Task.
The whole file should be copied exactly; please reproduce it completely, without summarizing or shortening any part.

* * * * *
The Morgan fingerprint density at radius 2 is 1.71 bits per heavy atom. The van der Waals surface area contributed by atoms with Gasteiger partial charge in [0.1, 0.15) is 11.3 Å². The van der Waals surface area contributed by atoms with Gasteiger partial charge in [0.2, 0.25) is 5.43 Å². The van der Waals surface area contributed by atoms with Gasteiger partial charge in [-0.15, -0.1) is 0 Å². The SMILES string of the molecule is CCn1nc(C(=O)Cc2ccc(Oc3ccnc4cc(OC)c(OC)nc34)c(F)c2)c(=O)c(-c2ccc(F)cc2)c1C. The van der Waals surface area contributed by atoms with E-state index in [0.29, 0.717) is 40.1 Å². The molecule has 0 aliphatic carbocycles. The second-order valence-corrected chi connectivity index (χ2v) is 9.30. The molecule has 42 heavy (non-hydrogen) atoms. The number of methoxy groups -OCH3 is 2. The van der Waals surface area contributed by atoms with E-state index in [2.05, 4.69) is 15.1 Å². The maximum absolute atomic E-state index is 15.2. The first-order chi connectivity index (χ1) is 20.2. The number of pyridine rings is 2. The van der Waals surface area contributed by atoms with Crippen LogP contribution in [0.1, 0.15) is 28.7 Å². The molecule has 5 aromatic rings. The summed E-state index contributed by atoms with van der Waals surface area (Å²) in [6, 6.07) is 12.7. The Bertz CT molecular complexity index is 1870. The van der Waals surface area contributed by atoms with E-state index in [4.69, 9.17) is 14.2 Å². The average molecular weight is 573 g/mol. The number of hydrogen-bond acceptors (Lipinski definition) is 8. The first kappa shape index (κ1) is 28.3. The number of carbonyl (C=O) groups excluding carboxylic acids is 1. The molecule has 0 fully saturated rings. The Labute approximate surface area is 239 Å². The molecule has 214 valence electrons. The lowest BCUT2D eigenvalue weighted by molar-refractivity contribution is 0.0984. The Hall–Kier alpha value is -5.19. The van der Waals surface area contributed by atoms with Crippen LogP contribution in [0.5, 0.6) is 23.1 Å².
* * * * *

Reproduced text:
The Morgan fingerprint density at radius 2 is 1.71 bits per heavy atom. The van der Waals surface area contributed by atoms with Gasteiger partial charge in [0.1, 0.15) is 11.3 Å². The van der Waals surface area contributed by atoms with Gasteiger partial charge in [0.2, 0.25) is 5.43 Å². The van der Waals surface area contributed by atoms with Gasteiger partial charge in [-0.15, -0.1) is 0 Å². The SMILES string of the molecule is CCn1nc(C(=O)Cc2ccc(Oc3ccnc4cc(OC)c(OC)nc34)c(F)c2)c(=O)c(-c2ccc(F)cc2)c1C. The van der Waals surface area contributed by atoms with E-state index in [0.29, 0.717) is 40.1 Å². The molecule has 0 aliphatic carbocycles. The second-order valence-corrected chi connectivity index (χ2v) is 9.30. The molecule has 42 heavy (non-hydrogen) atoms. The number of methoxy groups -OCH3 is 2. The van der Waals surface area contributed by atoms with E-state index in [2.05, 4.69) is 15.1 Å². The maximum absolute atomic E-state index is 15.2. The first-order chi connectivity index (χ1) is 20.2. The number of pyridine rings is 2. The van der Waals surface area contributed by atoms with Crippen LogP contribution in [0.1, 0.15) is 28.7 Å². The molecule has 5 aromatic rings. The summed E-state index contributed by atoms with van der Waals surface area (Å²) in [6, 6.07) is 12.7. The Bertz CT molecular complexity index is 1870. The van der Waals surface area contributed by atoms with E-state index in [4.69, 9.17) is 14.2 Å². The average molecular weight is 573 g/mol. The number of hydrogen-bond acceptors (Lipinski definition) is 8. The first kappa shape index (κ1) is 28.3. The number of carbonyl (C=O) groups excluding carboxylic acids is 1. The molecule has 0 fully saturated rings. The Labute approximate surface area is 239 Å². The molecule has 214 valence electrons. The lowest BCUT2D eigenvalue weighted by molar-refractivity contribution is 0.0984. The Hall–Kier alpha value is -5.19. The van der Waals surface area contributed by atoms with Crippen LogP contribution in [0.5, 0.6) is 23.1 Å².